Like Technon, JPI has developed its own version of a portable computer, the NAV-2000. The computer itself (a 133 mhz Pentium) lives in a remote box mounted somewhere in the cabin or simply carried along as a portable. The box has a single floppy drive, a CD-ROM option plus a small keyboard.
The 7.5 X 6 X 1inch portable screen unit is connected to an umbilical and has an onboard trackball mouse, although it will eventually have touchscreen capability. Weve seen the display and agree with JPIs claim that its bright and crisp and also sunlight readable.
Like the Technon, the NAV-2000 is intended as a moving map device, but with general PC capability as well. It runs off-the-shelf Windows programs so anything you can run on your desktop, you can run on the NAV-2000.
It will accept position information from any of the popular GPS units through a serial port but the basic price includes a Garmin 35 GPS sensor. JPI reports that its working on ways to accept input from JPIs panel-mounted engine monitors and from other remote sensors.
At present, the NAV-2000 requires no TSO or STC but JPI says it may eventually pursue a TSO, assuming one can be found or devised to apply to this kind of equipment. At $2995, the NAV-2000 is the cheapest of the lot and for many buyers, may come close to a mad money expenditure unencumbered by worries about future value.
Buy Now or Wait?
This is complex subject. As far as non-certified portables go, theyre unlikely to have the capabilities that certified units eventually will. So fancy stuff such as glass gyros, engine monitoring, nav output or storm detection may never apply to those devices to the extent that theyll replace the approved equipment.
If you find a non-certified unit that does what you want right now for a price youre willing to pay, buy it. Just dont count on promised future capabilities to justify the investment.
Whether certification is really an issue worth worrying about is unclear at this point. Avidynes STC approval process, for instance, merely allows the equipment to be installed legally without interfering with basic aircraft operation. For now, the display doesnt officially displace legally required instrumentation. Ditto the Archangel.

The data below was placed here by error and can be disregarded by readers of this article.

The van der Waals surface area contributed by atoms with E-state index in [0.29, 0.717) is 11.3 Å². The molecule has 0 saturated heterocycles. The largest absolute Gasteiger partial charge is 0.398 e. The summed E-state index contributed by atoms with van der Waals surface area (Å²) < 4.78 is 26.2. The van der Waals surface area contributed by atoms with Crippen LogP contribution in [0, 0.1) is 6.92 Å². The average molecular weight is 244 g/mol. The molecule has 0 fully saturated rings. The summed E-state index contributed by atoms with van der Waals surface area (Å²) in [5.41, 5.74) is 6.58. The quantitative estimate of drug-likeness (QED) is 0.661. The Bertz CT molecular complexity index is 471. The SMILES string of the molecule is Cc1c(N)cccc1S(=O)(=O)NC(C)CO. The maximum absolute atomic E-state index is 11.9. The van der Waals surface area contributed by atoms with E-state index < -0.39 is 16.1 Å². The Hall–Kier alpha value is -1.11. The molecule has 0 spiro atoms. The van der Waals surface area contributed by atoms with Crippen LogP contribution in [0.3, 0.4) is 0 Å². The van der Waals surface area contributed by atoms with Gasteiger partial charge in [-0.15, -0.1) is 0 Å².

None of the certified units are being sold on what they can do today. Few aircraft owners would pay $15,000 (plus installation) to view sectionals on a screen. If you add lightning data, you get significantly more capability but the price soars another $6000; the cost of new IFR GPS.
What these devices are selling is the future. A system that displays your position overlayed on an en route or approach chart, further overlayed with lightning data and Internet weather data, with engine data as an option, has definite appeal and is the way of the future.
But that system doesnt exist yet in any light aircraft configuration. Were encouraged by what weve seen so far but the promise of these flight computers is still around the corner.
If you have the computer platform already installed, you might just be the first on your block to fly behind such a fully certified dream system. Out go the steam gauges, in comes the EFIS. But there are still far too many unknowns to predict if any of the systems mentioned here will evolve into the ultimate glass cockpit computer for small aircraft GA. And until the current units operate for a few years, we have only the engineers opinions that the electronics are robust enough to handle the vibration, heat and cold of the real world.
Its entirely possible-indeed, likely-that well see major changes in these units before a design emerges that meets the stability and price requirements of the average aircraft owner. Even then, the software may have years to go.
With Windows NT or proprietary operating systems, PCs are very stable. But is very stable good enough when youre in the soup with the family in the back? And how stable is very stable anyway? Is it as reliable as a standalone Stormscope, for example?
And how about future support? These systems are be pioneered by small companies. If the company behind your system goes under, where will the new customized applications come from and who will update your current applications?
If enough units are out in the field, there might be a dedicated programmer out there who will pick up the slack. But we see the support issue as unclear at best, risky at worst.
If you have a spare $20,000 to $30,000 kicking around and dont mind being on the crumbling leading edge of technology, take a look at any of these systems. They really are remarkable achievements.
But we think the average aircraft owner is better off waiting for the projected improvements, cheaper displays, a proven disk suspension system, a proven operating system and a lower price. These developments will truly herald the navigation system of the future.
Its coming; its just not here yet.
-by Jonathan Spencer
Jonathan Spencer is a freelance writer and Cardinal owner based at Bedford, Massachusetts.